What we’ve really found in terms of thinking about counter stories is that a lot of people really understand their own experience and really can relate their experience better. They know what  the media is looking for, or how media works,  or how media functions. And so a lot of the conversations and especially in the focus groups have been about addressing how media impacts, not only people of color, but also just communities overall as a whole. I think we tend to focus on Black and Brown communities as a  collective, but we also need to try to uplift and elevate the voices that are very much missing.

Will the research also help mainstream media understand how to better serve these communities?

Grant:  There’s conflict in social tensions between media right now in general, and with these communities it’s even more embedded. And I think for journalists and communicators, to understand that, it’s not just about the voice of these people being heard, but really understanding the social historical, economic, political structures that actually exist. And understanding that context in terms of coming to these individuals and asking for these interviews or featuring them, or photographing them or whatever.

It’s more of understanding, can we brace that in some type of context? What we’ve learned so far in this project is that these are communities that understand their struggle. They understand that there’s a place of a status or hierarchy that they exist in, but they’re very aware of the history. And again, that was one thing as well we found out, people were very keen in knowing their own history and knowing what their ancestors had to go through in order to get to these moments of justice and social change.

What’s next for the research?

Grant:  As much as this is a journalism and public relations connection, I based this research on public interest communication, which combines those two understandings of journalism being advocacy role, but also in terms of having publics and however you define those publics have empowerment or communication skills as well to create that social change. And I think that makes what this project, again, the partnership, as well as the academic role in terms of the research in looking at communication across different platforms, because we can’t just say that journalism is the problem.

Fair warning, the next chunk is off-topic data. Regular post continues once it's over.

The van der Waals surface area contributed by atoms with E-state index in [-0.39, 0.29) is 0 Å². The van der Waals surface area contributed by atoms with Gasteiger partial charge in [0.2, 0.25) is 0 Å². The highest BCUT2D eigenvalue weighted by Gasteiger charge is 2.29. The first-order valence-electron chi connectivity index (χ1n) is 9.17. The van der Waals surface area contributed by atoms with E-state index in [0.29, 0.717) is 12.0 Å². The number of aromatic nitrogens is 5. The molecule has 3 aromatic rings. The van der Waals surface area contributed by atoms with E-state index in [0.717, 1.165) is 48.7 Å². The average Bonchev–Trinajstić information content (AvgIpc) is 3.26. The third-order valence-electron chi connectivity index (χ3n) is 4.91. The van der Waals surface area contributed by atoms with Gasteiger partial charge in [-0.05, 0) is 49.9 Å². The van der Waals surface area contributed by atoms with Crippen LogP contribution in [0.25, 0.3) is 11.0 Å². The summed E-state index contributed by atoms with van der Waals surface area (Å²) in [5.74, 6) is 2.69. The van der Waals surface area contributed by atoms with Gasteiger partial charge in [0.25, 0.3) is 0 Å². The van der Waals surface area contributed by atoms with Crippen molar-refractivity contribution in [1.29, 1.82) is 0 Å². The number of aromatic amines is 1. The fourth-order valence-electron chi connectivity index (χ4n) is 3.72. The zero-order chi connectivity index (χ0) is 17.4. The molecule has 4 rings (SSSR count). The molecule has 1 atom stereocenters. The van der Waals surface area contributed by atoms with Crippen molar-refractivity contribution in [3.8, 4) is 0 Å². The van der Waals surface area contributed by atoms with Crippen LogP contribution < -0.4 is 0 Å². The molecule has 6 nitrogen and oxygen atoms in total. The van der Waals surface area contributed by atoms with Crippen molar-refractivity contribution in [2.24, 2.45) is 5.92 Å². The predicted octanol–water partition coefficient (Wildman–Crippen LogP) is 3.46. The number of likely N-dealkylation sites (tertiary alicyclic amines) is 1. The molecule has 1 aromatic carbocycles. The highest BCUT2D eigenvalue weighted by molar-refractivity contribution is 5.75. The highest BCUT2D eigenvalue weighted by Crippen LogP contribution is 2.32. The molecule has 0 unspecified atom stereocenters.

We see conversations in advertising and public relations and media representations and public culture and entertainment media. So I think integrating and converging those things is very key in terms of not only addressing research, but also addressing it in a academic way in terms of our teaching and teaching students about that as well. So that’s my hope

It’s key to not think of academia as just one stop in terms of answering this conversation in terms of research. I think we also need to be able to empower our students, especially students at the College of Journalism and Communications, around how communication really affects the social lives and the political lives and the economical lives of other individuals we cover. So these underrepresented groups need to be integrated within our curriculum, within our teaching and having our students tackle those issues is something particularly within my teaching. And I’m sure within other professors within the college are really trying to emphasize because again, the positionality and the power of journalism as a tool is very key in terms of how we communicate across to our students, but also in terms of how we communicate in terms of how we see individuals or communities as a whole.

Posted: November 15, 2021